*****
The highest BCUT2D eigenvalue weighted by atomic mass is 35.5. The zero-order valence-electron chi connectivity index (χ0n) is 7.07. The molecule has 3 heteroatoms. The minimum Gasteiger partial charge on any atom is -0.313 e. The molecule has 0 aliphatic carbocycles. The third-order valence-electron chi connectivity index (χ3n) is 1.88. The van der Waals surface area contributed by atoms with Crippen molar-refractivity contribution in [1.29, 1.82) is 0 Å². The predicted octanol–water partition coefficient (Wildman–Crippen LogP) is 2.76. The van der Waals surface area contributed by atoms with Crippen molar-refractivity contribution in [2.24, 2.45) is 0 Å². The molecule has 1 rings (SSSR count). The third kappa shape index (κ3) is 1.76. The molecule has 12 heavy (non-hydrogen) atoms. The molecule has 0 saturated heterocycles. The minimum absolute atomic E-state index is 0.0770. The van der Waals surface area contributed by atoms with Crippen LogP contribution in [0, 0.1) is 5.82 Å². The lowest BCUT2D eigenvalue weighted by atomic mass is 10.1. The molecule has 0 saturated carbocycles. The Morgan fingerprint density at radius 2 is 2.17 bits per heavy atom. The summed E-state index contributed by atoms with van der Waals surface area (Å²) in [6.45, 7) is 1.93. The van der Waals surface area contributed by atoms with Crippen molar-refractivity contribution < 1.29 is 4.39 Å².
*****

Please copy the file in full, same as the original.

The highest BCUT2D eigenvalue weighted by atomic mass is 35.5. The zero-order valence-electron chi connectivity index (χ0n) is 7.07. The molecule has 3 heteroatoms. The minimum Gasteiger partial charge on any atom is -0.313 e. The molecule has 0 aliphatic carbocycles. The third-order valence-electron chi connectivity index (χ3n) is 1.88. The van der Waals surface area contributed by atoms with Crippen molar-refractivity contribution in [1.29, 1.82) is 0 Å². The predicted octanol–water partition coefficient (Wildman–Crippen LogP) is 2.76. The van der Waals surface area contributed by atoms with Crippen molar-refractivity contribution in [2.24, 2.45) is 0 Å². The molecule has 1 rings (SSSR count). The third kappa shape index (κ3) is 1.76. The molecule has 12 heavy (non-hydrogen) atoms. The molecule has 0 saturated heterocycles. The minimum absolute atomic E-state index is 0.0770. The van der Waals surface area contributed by atoms with Crippen LogP contribution in [0, 0.1) is 5.82 Å². The lowest BCUT2D eigenvalue weighted by atomic mass is 10.1. The molecule has 0 saturated carbocycles. The Morgan fingerprint density at radius 2 is 2.17 bits per heavy atom. The summed E-state index contributed by atoms with van der Waals surface area (Å²) in [6.45, 7) is 1.93. The van der Waals surface area contributed by atoms with Crippen molar-refractivity contribution < 1.29 is 4.39 Å².